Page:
'Carol Marine: New Paintings'/'Suzanne Lewis: Dune Shack Summer'/'Lesley Nowlin: Guatemala'
The three exhibitions in two neighboring galleries is like the Neapolitan ice cream of art
Reviewed by Rachel Koper, Fri., July 31, 2009
'Carol Marine: New Paintings'/
'Suzanne Lewis: Dune Shack Summer'
Wally Workman Gallery
through Aug. 6
'Lesley Nowlin: Guatemala'
L. Nowlin Gallery
through Aug. 29
Neapolitan ice cream has three flavors in one, and it is a fine way to keep a group happy. In that spirit, two neighboring galleries are dishing up a triad of new art this summer.
The front gallery at Wally Workman Gallery is chock-full of delicious-looking oil paintings by Carol Marine. Her still lifes of fruits and vegetables are more hunger-inducing than the Food Network. Upstairs, the abstract, layered styles of painter Suzanne Lewis offer a great escape into one-of-a-kind patterns and flat spaces. Also a welcome arrival in the building is the L. Nowlin Gallery, currently exhibiting photographs by owner Lesley Nowlin. Her large-format black-and-white images of marketplaces in Guatemala give documentary photography a boost with an intimate viewpoint and portraits of beautiful working women.
Sometimes travel photography bores me. A recurring gripe of mine is an undercurrent of pity – I feel sorry for the poor people in the photos. Nowlin avoids this puritanical cliché by effectively highlighting positive attributes of the people she portrays. In Market Wandering, the camera is behind a shop stall, showing the backs of the sellers. As two young shoppers look down and point at something, their faces glow with a lively look. I found myself really wanting to know, "What are those two looking at?" Was it jewelry? An animal? They looked like friends out having a great day at the market.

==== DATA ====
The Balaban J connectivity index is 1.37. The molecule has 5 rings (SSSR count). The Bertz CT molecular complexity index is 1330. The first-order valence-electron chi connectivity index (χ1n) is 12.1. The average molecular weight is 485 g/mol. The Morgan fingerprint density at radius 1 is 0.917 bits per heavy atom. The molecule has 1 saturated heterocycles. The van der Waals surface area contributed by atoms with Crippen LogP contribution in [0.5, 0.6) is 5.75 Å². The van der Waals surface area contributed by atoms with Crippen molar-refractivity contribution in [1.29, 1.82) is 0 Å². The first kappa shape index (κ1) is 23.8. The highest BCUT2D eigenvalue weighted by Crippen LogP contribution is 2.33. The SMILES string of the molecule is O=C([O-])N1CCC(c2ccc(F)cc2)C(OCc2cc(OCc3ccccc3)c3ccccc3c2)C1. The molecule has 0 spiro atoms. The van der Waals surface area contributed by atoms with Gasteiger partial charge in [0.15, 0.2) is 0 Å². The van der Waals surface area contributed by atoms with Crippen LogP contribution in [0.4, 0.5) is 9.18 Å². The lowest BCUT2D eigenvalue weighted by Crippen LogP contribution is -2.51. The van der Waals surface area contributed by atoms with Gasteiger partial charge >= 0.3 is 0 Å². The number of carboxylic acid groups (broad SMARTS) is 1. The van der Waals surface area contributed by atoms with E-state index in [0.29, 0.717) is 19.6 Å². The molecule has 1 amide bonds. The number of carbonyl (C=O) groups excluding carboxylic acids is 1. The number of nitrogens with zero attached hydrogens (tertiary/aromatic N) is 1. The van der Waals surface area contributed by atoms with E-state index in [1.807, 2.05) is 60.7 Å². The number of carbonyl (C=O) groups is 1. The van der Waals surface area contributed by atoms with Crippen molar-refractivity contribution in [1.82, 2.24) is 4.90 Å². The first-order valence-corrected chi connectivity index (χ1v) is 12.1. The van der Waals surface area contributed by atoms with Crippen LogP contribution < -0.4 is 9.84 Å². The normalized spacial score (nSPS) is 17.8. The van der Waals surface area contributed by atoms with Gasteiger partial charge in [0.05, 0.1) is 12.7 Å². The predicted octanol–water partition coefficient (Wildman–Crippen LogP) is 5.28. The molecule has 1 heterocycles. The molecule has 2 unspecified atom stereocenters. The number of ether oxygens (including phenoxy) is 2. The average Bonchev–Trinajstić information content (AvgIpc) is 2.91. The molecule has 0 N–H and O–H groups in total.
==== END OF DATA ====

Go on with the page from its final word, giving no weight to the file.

Carol Marine paints fresh produce with a loose, square brushstroke. The consistency in her brushwork signals a prolific artistic practice. Her thin layers and even surface quality are impressive, painterly, and confident. The food she paints is food I actually eat. So Marine's tomatoes, garlic, jalapeños, grapes, lemons, limes, and oranges feel like the Austin Farmers' Market rather than a crusty old meat pie or rabbit for the stew pot. These are contemporary paintings that honor the long tradition of still life painting. In a couple of pieces, Marine's sensitivity to the shadows in the overlapping vessels reminded me of one of my favorite painters of all time, Giorgio Morandi, an Italian. While Morandi's colors are muted, Marine's paintings are jumping with well-mixed and tasty color.
Suzanne Lewis' paintings feel cheerful, the warm colors and bright layers seem to contain some innate optimism. Lewis uses thick and thin textures, boxy patterns, and beachy colors in this series of oil paintings. I'm reminded a bit of paintings by Andrew St. Martin. Both artists carefully flatten their picture planes, using rectangles in rhythm and creating linear forms that are organic seed or plant characters. These paintings contain thin-sanded areas, then a thick area is built up and, while wet, scratched through to reveal dark colors painted underneath. I enjoy the play of the chunky forms with the lines. Lewis searches the picture plane and reveals a balanced composition. Blues, greens, yellows, and browns hang out together in a Fifties groovy sea life ensemble. I get pretty picky about abstract paintings, and I was pleasantly surprised by the vibrancy and depth of many of these.
Jillian Owens, Fri., May 24, 2013
Adam Roberts, Fri., May 24, 2013
Natalie Zeldin, Fri., May 24, 2013
Robert Faires, Fri., May 17, 2013
Matthew Irwin, Fri., May 17, 2013
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